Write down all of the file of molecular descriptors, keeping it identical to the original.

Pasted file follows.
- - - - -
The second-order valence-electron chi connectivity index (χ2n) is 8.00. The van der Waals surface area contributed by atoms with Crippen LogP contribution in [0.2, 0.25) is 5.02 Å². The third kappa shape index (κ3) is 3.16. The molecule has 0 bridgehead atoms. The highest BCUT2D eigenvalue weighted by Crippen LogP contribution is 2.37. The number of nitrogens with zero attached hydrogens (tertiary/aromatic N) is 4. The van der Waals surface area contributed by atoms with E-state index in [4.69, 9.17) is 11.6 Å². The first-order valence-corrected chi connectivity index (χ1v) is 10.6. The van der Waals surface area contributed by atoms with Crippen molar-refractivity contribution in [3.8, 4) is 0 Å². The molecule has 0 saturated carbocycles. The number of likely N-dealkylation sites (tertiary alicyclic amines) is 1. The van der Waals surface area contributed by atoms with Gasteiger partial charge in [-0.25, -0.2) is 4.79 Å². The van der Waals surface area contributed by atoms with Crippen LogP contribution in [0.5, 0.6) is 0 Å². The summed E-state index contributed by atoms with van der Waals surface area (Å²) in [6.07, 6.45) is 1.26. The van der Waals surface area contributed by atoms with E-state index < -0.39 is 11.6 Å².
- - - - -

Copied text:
The second-order valence-electron chi connectivity index (χ2n) is 8.00. The van der Waals surface area contributed by atoms with Crippen LogP contribution in [0.2, 0.25) is 5.02 Å². The third kappa shape index (κ3) is 3.16. The molecule has 0 bridgehead atoms. The highest BCUT2D eigenvalue weighted by Crippen LogP contribution is 2.37. The number of nitrogens with zero attached hydrogens (tertiary/aromatic N) is 4. The van der Waals surface area contributed by atoms with E-state index in [4.69, 9.17) is 11.6 Å². The first-order valence-corrected chi connectivity index (χ1v) is 10.6. The van der Waals surface area contributed by atoms with Crippen molar-refractivity contribution in [3.8, 4) is 0 Å². The molecule has 0 saturated carbocycles. The number of likely N-dealkylation sites (tertiary alicyclic amines) is 1. The van der Waals surface area contributed by atoms with Gasteiger partial charge in [-0.25, -0.2) is 4.79 Å². The van der Waals surface area contributed by atoms with Crippen LogP contribution in [0.5, 0.6) is 0 Å². The summed E-state index contributed by atoms with van der Waals surface area (Å²) in [6.07, 6.45) is 1.26. The van der Waals surface area contributed by atoms with E-state index < -0.39 is 11.6 Å².